10 thoughts on “Are You An Externalizer Or An Internalizer? 4 Ways Of Handling Blame

  • August 19, 2018 at 11:26 am

    What an excellent article! Thank you! I love the expression “compassionate accountability “. To me it’s a good way to express how I should treat myself and everyone else. I’ve noticed that when I am able to practice this, in any situation, it promotes peace and tends to draw out the best behavior in others.

    Reply
    • August 19, 2018 at 1:42 pm

      Yes, absolutely Abby! It’s conducive to learning from your own mistakes, and will also promote the best behavior in yourself as well.

      Reply
  • August 19, 2018 at 11:34 am

    Great article! Yes, I internalize–A LOT. It is very uncomfortable for me to show ANY emotion other than a happy, smiling face. Yes, I wear the social mask so that no one can tell that I’m internalizing everything in my life, past and present, large and small. I blame myself for a lot of things that I intellectually know are not my fault. If the world spun off its axis, I would blame myself. CEN by well-meaning parents created this dysfunction within me. I love reading these articles and they are helpful to the point of understanding, however, I feel the true ‘cure’ for all the trapped feelings and anxiety is a therapist. Talking and crying are much needed here. Being a pinata of old feelings and self-blame is quite a burden to carry when there’s no outlet for them.

    Reply
    • August 19, 2018 at 1:40 pm

      I certainly agree that a therapist is a good idea. But it does need to be a therapist who can not only let you talk and cry, but also teach you what to do with your emotions and help you begin to use your emotions in a healthy way.

      Reply
  • August 19, 2018 at 2:18 pm

    It is incredible to me that I have no conscious memory of either of my parents ascribing blame or responsibility to me about misdeeds done in my childhood home, but I remember well being spanked. Even though these spankings were not overly harsh, I also remember feeling that they were unjust and I absolutely despised being treated that way and so very angry about them.
    All of this tells me how incomplete my childhood memories are and that I didn’t learn the supposed point of the punishment (my responsibility) but did learn the helplessness and grief of being a small child with no recourse but to submit.
    My ability to take appropriate responsibility is certainly skewed to this day.

    Reply
    • August 19, 2018 at 2:38 pm

      Dear J, if you can see that your ability to take responsibility is skewed, you can figure out where you are going wrong and start working on this! There is great damage caused by both over-internalizing and over-externalizing. Both affect your ability to learn from your mistakes and both affect your relationships with others. I hope you will take on this problem.

      Reply
      • August 19, 2018 at 4:00 pm

        Thank you for your response to my post.
        The difficulty I have with over- internalizing is part of the essence of the situation: how to decide what part I played in the beginning. It is usually not obvious (to me, at least) that I had no power to have caused the result. My propensity to over-internalize has set me up to believe that I indeed could have had the power to at least contribute to the problem if not caused it in the first place.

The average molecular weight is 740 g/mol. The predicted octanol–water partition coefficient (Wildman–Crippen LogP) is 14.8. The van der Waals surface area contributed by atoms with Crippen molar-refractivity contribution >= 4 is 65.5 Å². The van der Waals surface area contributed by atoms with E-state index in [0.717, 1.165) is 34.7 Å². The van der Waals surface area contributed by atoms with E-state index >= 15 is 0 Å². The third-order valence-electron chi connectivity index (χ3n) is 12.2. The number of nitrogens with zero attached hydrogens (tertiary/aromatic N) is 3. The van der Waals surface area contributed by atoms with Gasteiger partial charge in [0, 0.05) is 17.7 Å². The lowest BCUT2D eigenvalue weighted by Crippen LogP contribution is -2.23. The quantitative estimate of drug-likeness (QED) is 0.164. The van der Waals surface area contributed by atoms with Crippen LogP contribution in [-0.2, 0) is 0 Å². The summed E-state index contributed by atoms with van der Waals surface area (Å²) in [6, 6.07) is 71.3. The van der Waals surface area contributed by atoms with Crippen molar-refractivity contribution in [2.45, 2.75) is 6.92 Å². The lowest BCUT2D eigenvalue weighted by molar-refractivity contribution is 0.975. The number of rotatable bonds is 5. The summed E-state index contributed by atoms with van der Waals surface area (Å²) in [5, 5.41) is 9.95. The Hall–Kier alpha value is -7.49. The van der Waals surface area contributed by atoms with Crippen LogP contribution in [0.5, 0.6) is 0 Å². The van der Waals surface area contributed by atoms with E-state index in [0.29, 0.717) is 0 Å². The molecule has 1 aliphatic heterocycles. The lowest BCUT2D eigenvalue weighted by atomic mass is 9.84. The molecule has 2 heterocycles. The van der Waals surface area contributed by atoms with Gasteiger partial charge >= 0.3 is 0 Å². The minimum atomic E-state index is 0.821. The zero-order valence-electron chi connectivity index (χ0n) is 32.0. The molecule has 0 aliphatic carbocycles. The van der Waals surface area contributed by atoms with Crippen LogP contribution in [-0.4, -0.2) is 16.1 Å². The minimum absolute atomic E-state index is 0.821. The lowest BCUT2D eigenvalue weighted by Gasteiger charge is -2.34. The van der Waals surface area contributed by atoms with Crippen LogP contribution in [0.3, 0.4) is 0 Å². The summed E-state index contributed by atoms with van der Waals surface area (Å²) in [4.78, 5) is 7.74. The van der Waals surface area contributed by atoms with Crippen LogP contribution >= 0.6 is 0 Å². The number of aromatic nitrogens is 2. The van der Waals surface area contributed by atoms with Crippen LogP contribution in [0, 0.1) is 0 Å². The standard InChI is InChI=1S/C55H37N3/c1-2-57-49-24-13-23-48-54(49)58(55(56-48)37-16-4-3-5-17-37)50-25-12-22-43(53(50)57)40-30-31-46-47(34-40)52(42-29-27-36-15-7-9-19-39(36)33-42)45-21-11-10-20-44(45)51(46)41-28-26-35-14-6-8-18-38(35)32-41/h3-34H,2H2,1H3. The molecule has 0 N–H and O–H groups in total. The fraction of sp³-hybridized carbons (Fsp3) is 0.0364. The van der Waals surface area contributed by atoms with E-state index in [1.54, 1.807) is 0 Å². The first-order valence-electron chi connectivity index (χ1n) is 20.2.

A possibly slightly amusing experience occurred after I had been in therapy a short time. Wanting to deal with guilt and responsibilty, I came in one day to a session with a list of perhaps 20 different situations for which I felt responsibility and consequent guilt. I had no ability to figure out what was rightfully mine and what showed an enormous ego to think that I had that much power to cause some of those situations to occur. Of course, this is the same problem the young child faces when the parent does not emotionally support or respond to them–was it my fault that mommy or daddy went away and what did I do to make them not love me anymore?
        Perhaps some examples of your suggestions might be helpful. Thank you.

        Reply
      • August 19, 2018 at 6:30 pm

        There is no way for most children in that situation to figure out what’s their own fault. It’s probably the reason that I see so many people struggling with this. Thank you for your comments!

        Reply
  • August 19, 2018 at 5:42 pm

    Thank you Dr. W for all that you do! This has been a huge help, giving the knowledge so that one can have the understanding behind so many years spent just questioning “Why”…The pain, anger and frustration can be unbearable. Combine that with lack of support from friends and relationships, (unintentionall) make for a miserable cocktail..one that seems as hard as I practice change, therapy, medications…the feeling seems to make its way back to haunt me….I continue to keep on keeping on…because of people like you who care and have such a positive impact.
    Sincerely,

    Reply
    • August 19, 2018 at 6:32 pm

      I’m glad you’re keeping on with the work Andrea. Persistence is the greatest ingredient to change. All the best!

      Reply
 

Join the Conversation!

We invite you to share your thoughts and tell us what you think in this public forum. Before posting, please read our blog moderation guidelines. A first name or pseudonym is required and will be displayed with your comment. Your email address is also required, but will be kept private. (Please note that we use gravatars here, which are tied to your email address.) A website/blog/twitter address is optional.

Leave a Reply

Your email address will not be published. Required fields are marked *